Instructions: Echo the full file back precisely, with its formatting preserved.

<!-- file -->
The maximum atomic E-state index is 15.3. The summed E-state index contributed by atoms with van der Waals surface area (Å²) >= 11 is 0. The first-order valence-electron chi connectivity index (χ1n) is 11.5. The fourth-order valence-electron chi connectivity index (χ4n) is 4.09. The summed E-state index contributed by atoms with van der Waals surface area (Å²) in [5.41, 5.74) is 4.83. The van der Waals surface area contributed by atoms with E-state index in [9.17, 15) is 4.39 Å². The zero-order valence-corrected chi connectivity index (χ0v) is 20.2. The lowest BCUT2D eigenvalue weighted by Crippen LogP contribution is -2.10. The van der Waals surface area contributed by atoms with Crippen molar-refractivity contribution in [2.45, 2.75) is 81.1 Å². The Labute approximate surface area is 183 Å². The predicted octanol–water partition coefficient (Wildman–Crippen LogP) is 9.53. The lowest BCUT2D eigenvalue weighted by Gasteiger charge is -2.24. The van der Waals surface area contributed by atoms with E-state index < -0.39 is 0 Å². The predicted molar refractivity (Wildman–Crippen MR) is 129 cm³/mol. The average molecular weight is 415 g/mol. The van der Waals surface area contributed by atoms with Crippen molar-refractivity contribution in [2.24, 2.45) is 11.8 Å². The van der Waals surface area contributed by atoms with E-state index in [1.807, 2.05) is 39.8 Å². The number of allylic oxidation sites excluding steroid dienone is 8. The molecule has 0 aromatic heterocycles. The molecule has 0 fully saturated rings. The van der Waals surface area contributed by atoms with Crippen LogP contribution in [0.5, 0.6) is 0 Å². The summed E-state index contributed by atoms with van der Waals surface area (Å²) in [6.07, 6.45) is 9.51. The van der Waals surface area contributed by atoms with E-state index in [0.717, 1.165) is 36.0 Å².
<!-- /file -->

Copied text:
The maximum atomic E-state index is 15.3. The summed E-state index contributed by atoms with van der Waals surface area (Å²) >= 11 is 0. The first-order valence-electron chi connectivity index (χ1n) is 11.5. The fourth-order valence-electron chi connectivity index (χ4n) is 4.09. The summed E-state index contributed by atoms with van der Waals surface area (Å²) in [5.41, 5.74) is 4.83. The van der Waals surface area contributed by atoms with E-state index in [9.17, 15) is 4.39 Å². The zero-order valence-corrected chi connectivity index (χ0v) is 20.2. The lowest BCUT2D eigenvalue weighted by Crippen LogP contribution is -2.10. The van der Waals surface area contributed by atoms with Crippen molar-refractivity contribution in [2.45, 2.75) is 81.1 Å². The Labute approximate surface area is 183 Å². The predicted octanol–water partition coefficient (Wildman–Crippen LogP) is 9.53. The lowest BCUT2D eigenvalue weighted by Gasteiger charge is -2.24. The van der Waals surface area contributed by atoms with E-state index < -0.39 is 0 Å². The predicted molar refractivity (Wildman–Crippen MR) is 129 cm³/mol. The average molecular weight is 415 g/mol. The van der Waals surface area contributed by atoms with Crippen molar-refractivity contribution in [2.24, 2.45) is 11.8 Å². The van der Waals surface area contributed by atoms with E-state index in [1.807, 2.05) is 39.8 Å². The number of allylic oxidation sites excluding steroid dienone is 8. The molecule has 0 aromatic heterocycles. The molecule has 0 fully saturated rings. The van der Waals surface area contributed by atoms with Crippen LogP contribution in [0.5, 0.6) is 0 Å². The summed E-state index contributed by atoms with van der Waals surface area (Å²) in [6.07, 6.45) is 9.51. The van der Waals surface area contributed by atoms with E-state index in [0.717, 1.165) is 36.0 Å².